On October 9, 2014, Doug Dascenzo was hired by the Cubs to be their first-base coach beginning in 2015, under manager Rick Renteria.
Well, we all know what happened next. Renteria was let go, Joe Maddon was hired, and the rest of the coaching staff that was to continue under Renteria was retained in their existing positions — except for Dascenzo:
Dascenzo was bumped from manager Joe Maddon's coaching staff to make room for Dave Martinez, who was hired Thursday as the bench coach. Brandon Hyde, who was the bench coach in 2014, will move to first-base coach, which was to have been Dascenzo's job in 2015.
Now, Dascenzo will be the Cubs' outfield and baserunning coordinator.
"He's a Cub -- he handled it with complete grace," Cubs president of baseball operations Theo Epstein said of Dascenzo, who played for the Cubs from 1988-92.
Dascenzo, meanwhile, has remained in the organization, continuing as outfield and baserunning coordinator. You probably didn’t realize that, right? It’s likely because, as Theo said three years ago, Dascenzo handled the demotion with grace and simply showed up and did the job the team asked him to do.
With a vacancy at first base coach, it would seem not only the right thing to do, but logical to give Dascenzo the position he had been hired for three years ago. He could certainly continue helping with outfielding and baserunning skills at the big-league level.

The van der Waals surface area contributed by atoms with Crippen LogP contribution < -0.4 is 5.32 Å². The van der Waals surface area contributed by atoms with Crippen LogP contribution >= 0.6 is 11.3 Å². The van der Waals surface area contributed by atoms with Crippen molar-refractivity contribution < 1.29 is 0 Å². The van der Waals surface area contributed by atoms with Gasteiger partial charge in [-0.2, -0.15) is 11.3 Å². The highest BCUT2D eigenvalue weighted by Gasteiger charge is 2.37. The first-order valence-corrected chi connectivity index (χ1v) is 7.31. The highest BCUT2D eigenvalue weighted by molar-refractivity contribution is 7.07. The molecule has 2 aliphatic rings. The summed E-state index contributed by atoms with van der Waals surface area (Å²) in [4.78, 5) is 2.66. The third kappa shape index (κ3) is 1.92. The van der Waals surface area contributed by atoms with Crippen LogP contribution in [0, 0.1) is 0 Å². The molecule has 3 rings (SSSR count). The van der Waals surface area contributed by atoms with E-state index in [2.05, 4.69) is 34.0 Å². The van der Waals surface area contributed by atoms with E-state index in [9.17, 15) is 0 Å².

Doug Dascenzo was a fan favorite in his five seasons for the Cubs. He hit .240/.301/.300 with 47 stolen bases in 443 games as a Cub and was a decent defensive outfielder. He later played briefly for the Padres and Rangers.
Then he began a coaching career which has now lasted 19 seasons. He began in the Padres organization from 1999-2011 which included four years managing in their minor-league system. Following that, he worked in the Braves organization from 2012-14, including a season as their major-league third base coach in 2014, before joining the Cubs in 2015.
I’d like to see Theo & Co. give Dascenzo, who is now 53, a chance to be a big-league coach for the team where he began his career.
You might remember that Doug also pitched in four games for the Cubs in 1990 and 1991, throwing five scoreless innings overall. Baseball-reference says that was worth 0.2 WAR. Here’s some video from his first pitching appearance June 12, 1990, when Doug threw the ninth inning of a 19-8 loss to the Mets (both the eighth and ninth are included on this clip):